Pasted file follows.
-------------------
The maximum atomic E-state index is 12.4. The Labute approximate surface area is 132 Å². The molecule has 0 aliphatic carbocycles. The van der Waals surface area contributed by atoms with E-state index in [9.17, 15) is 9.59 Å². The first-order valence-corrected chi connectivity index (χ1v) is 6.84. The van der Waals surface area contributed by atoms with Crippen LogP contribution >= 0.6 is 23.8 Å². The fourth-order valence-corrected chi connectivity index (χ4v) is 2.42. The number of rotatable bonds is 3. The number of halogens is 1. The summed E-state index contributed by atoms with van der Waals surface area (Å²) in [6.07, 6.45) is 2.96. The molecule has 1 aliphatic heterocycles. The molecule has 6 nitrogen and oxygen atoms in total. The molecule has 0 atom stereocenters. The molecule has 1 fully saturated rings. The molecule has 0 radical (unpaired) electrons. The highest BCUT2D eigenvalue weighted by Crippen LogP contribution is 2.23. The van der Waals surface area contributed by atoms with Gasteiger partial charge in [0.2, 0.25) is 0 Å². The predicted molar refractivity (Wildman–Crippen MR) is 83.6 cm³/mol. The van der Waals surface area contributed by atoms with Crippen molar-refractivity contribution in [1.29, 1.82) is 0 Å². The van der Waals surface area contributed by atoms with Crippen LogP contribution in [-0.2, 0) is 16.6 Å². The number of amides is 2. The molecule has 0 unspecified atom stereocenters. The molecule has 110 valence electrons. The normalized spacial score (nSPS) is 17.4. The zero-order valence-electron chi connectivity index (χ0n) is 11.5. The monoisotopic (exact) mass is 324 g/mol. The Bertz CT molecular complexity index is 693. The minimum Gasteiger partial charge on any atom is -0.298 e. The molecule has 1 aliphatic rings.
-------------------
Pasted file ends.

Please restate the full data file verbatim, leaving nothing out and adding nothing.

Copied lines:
The maximum atomic E-state index is 12.4. The Labute approximate surface area is 132 Å². The molecule has 0 aliphatic carbocycles. The van der Waals surface area contributed by atoms with E-state index in [9.17, 15) is 9.59 Å². The first-order valence-corrected chi connectivity index (χ1v) is 6.84. The van der Waals surface area contributed by atoms with Crippen LogP contribution >= 0.6 is 23.8 Å². The fourth-order valence-corrected chi connectivity index (χ4v) is 2.42. The number of rotatable bonds is 3. The number of halogens is 1. The summed E-state index contributed by atoms with van der Waals surface area (Å²) in [6.07, 6.45) is 2.96. The molecule has 1 aliphatic heterocycles. The molecule has 6 nitrogen and oxygen atoms in total. The molecule has 0 atom stereocenters. The molecule has 1 fully saturated rings. The molecule has 0 radical (unpaired) electrons. The highest BCUT2D eigenvalue weighted by Crippen LogP contribution is 2.23. The van der Waals surface area contributed by atoms with Gasteiger partial charge in [0.2, 0.25) is 0 Å². The predicted molar refractivity (Wildman–Crippen MR) is 83.6 cm³/mol. The van der Waals surface area contributed by atoms with Crippen molar-refractivity contribution in [1.29, 1.82) is 0 Å². The van der Waals surface area contributed by atoms with Crippen LogP contribution in [-0.2, 0) is 16.6 Å². The number of amides is 2. The molecule has 0 unspecified atom stereocenters. The molecule has 110 valence electrons. The normalized spacial score (nSPS) is 17.4. The zero-order valence-electron chi connectivity index (χ0n) is 11.5. The monoisotopic (exact) mass is 324 g/mol. The Bertz CT molecular complexity index is 693. The minimum Gasteiger partial charge on any atom is -0.298 e. The molecule has 1 aliphatic rings.